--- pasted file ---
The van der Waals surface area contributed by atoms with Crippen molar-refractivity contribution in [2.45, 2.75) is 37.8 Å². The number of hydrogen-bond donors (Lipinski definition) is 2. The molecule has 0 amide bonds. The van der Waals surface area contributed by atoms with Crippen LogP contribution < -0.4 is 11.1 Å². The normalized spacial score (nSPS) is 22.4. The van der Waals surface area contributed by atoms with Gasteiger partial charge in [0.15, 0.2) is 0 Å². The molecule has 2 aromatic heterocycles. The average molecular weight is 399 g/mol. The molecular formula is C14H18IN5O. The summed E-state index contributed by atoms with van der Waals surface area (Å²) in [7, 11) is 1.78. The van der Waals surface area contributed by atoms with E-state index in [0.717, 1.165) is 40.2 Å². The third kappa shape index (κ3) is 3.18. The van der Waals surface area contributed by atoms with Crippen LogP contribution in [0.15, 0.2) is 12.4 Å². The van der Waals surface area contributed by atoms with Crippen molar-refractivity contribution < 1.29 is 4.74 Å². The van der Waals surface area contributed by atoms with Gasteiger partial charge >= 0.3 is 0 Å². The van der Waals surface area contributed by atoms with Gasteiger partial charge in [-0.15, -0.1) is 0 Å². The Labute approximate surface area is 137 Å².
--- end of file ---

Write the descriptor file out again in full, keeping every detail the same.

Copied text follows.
The van der Waals surface area contributed by atoms with Crippen molar-refractivity contribution in [2.45, 2.75) is 37.8 Å². The number of hydrogen-bond donors (Lipinski definition) is 2. The molecule has 0 amide bonds. The van der Waals surface area contributed by atoms with Crippen LogP contribution < -0.4 is 11.1 Å². The normalized spacial score (nSPS) is 22.4. The van der Waals surface area contributed by atoms with Gasteiger partial charge in [0.15, 0.2) is 0 Å². The molecule has 2 aromatic heterocycles. The average molecular weight is 399 g/mol. The molecular formula is C14H18IN5O. The summed E-state index contributed by atoms with van der Waals surface area (Å²) in [7, 11) is 1.78. The van der Waals surface area contributed by atoms with E-state index in [0.717, 1.165) is 40.2 Å². The third kappa shape index (κ3) is 3.18. The van der Waals surface area contributed by atoms with Crippen LogP contribution in [0.15, 0.2) is 12.4 Å². The van der Waals surface area contributed by atoms with Crippen molar-refractivity contribution < 1.29 is 4.74 Å². The van der Waals surface area contributed by atoms with Gasteiger partial charge >= 0.3 is 0 Å². The van der Waals surface area contributed by atoms with Gasteiger partial charge in [-0.15, -0.1) is 0 Å². The Labute approximate surface area is 137 Å².